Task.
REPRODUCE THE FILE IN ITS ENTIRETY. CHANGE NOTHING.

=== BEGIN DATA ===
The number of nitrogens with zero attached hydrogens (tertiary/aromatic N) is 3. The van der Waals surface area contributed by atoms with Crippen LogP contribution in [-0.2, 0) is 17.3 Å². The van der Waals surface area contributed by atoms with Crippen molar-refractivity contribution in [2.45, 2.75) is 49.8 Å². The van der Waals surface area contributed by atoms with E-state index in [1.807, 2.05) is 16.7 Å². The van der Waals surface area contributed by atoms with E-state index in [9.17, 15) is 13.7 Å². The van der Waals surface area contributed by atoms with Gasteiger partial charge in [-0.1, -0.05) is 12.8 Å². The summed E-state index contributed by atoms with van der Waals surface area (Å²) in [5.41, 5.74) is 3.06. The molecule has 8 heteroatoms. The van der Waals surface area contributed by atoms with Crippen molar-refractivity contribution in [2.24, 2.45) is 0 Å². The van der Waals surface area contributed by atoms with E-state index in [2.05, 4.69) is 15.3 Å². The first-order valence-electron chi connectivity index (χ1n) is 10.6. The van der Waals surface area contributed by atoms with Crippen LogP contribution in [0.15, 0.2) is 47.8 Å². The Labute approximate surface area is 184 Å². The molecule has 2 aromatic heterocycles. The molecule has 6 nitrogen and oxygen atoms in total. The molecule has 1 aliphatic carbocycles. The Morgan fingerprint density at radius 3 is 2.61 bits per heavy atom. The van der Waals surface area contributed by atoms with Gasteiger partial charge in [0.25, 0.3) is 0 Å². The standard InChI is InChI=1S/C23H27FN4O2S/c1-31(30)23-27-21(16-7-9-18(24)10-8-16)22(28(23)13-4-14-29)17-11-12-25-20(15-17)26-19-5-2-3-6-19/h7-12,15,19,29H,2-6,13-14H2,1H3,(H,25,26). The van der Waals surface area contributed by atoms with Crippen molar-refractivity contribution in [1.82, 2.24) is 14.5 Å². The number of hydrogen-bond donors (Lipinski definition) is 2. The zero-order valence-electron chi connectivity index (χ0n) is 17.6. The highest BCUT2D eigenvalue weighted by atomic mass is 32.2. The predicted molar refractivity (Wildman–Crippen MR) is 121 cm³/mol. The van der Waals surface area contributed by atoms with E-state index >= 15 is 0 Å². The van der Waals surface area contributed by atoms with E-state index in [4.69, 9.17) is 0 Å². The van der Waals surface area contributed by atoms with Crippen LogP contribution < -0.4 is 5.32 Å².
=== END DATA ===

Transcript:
The number of nitrogens with zero attached hydrogens (tertiary/aromatic N) is 3. The van der Waals surface area contributed by atoms with Crippen LogP contribution in [-0.2, 0) is 17.3 Å². The van der Waals surface area contributed by atoms with Crippen molar-refractivity contribution in [2.45, 2.75) is 49.8 Å². The van der Waals surface area contributed by atoms with E-state index in [1.807, 2.05) is 16.7 Å². The van der Waals surface area contributed by atoms with E-state index in [9.17, 15) is 13.7 Å². The van der Waals surface area contributed by atoms with Gasteiger partial charge in [-0.1, -0.05) is 12.8 Å². The summed E-state index contributed by atoms with van der Waals surface area (Å²) in [5.41, 5.74) is 3.06. The molecule has 8 heteroatoms. The van der Waals surface area contributed by atoms with Crippen molar-refractivity contribution in [2.24, 2.45) is 0 Å². The van der Waals surface area contributed by atoms with E-state index in [2.05, 4.69) is 15.3 Å². The first-order valence-electron chi connectivity index (χ1n) is 10.6. The van der Waals surface area contributed by atoms with Crippen LogP contribution in [0.15, 0.2) is 47.8 Å². The Labute approximate surface area is 184 Å². The molecule has 2 aromatic heterocycles. The molecule has 6 nitrogen and oxygen atoms in total. The molecule has 1 aliphatic carbocycles. The Morgan fingerprint density at radius 3 is 2.61 bits per heavy atom. The van der Waals surface area contributed by atoms with Gasteiger partial charge in [0.25, 0.3) is 0 Å². The standard InChI is InChI=1S/C23H27FN4O2S/c1-31(30)23-27-21(16-7-9-18(24)10-8-16)22(28(23)13-4-14-29)17-11-12-25-20(15-17)26-19-5-2-3-6-19/h7-12,15,19,29H,2-6,13-14H2,1H3,(H,25,26). The van der Waals surface area contributed by atoms with Crippen molar-refractivity contribution in [1.82, 2.24) is 14.5 Å². The number of hydrogen-bond donors (Lipinski definition) is 2. The zero-order valence-electron chi connectivity index (χ0n) is 17.6. The highest BCUT2D eigenvalue weighted by atomic mass is 32.2. The predicted molar refractivity (Wildman–Crippen MR) is 121 cm³/mol. The van der Waals surface area contributed by atoms with E-state index >= 15 is 0 Å². The van der Waals surface area contributed by atoms with E-state index in [4.69, 9.17) is 0 Å². The van der Waals surface area contributed by atoms with Crippen LogP contribution < -0.4 is 5.32 Å².